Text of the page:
About the disease
Abnormal breast areola is a condition whereby there are changes in the appearance of the nipple in certain situations. For example, the appearance of areola can exhibit an abnormal change in a reactive way, meaning that changes occur when they are touched or when there are changes in temperature. Abnormal breast areola can also develop as a response to certain hormonal changes.
Hormonal changes tend to develop during such periods as puberty, first menstruation, pregnancy and menopause. Pregnancy brings on major hormonal changes, especially to the appearance of the breasts, which swell and become visibly bigger. This happens because the milk ducts are activated. The nipples can change as well, becoming swollen and painful to touch, changing in color and even producing discharge before and after the birth of the child. During the menopause, the nipples can also become dry and painful. Some women experience pain in the nipples before or during their menstruation cycles, due to monthly hormonal changes. All these changes are considered to be normal and are rarely a cause for major concern.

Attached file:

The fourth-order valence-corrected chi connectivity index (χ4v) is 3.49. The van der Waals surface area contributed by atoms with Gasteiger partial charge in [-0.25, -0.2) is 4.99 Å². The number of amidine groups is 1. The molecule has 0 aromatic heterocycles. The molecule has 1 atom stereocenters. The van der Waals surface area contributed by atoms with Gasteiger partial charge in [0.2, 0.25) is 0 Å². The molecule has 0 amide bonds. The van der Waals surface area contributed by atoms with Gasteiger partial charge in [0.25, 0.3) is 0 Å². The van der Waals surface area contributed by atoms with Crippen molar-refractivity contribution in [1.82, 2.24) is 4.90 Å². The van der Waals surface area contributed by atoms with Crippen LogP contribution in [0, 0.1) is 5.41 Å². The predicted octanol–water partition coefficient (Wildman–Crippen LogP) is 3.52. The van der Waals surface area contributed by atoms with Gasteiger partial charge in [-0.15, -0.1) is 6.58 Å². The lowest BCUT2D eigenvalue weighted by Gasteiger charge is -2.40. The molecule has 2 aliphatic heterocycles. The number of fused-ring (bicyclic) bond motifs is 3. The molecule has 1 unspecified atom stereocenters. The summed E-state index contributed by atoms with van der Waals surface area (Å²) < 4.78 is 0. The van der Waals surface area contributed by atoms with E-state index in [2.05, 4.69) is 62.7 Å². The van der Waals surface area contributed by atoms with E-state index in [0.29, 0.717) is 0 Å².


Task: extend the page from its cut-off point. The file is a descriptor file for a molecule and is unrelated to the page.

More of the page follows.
However, sometimes breast areola change for no apparent reason. Some women are born with inverted or retracted nipples as a congenital condition. Abnormal nipple discharges can be caused by fibroadenomas, polyps and even infections. In this case, the discharge from the breasts may have a green or yellow tinge to it. Breast cancer can also cause the development of abnormal breast areola.
- Swollen areola
- Change in color
- Painful to touch
- Look different from usual
- Discharge that is pus-like
- Bumps or lumps in the areola area
- During a general examination, the doctor will palpate the patient’s breasts to check for bumps or lumps.
- The doctor will ask the woman about her menstrual cycle and her hormonal balance.
- Hormonal tests may be performed to analyze the patient’s hormonal levels.
- A mammogram, which is an imaging test, is used to examine the breasts and rule out the possibility of various abnormal formations.
- A fine needle aspiration biopsy can also be useful in examining the cells of the abnormal breast areola and can determine why the abnormality has developed.
- A doctor may prescribe hormonal treatment to normalize the patient’s hormonal balance if the problems were caused by hormonal changes.
- Resection of bumps, lumps or any other malformations may be recommended if the doctor suspects malignancy, or if the patient is in a high risk group for breast cancer.
- Plastic surgery can also improve the appearance of the areola if the woman is dissatisfied with how they look.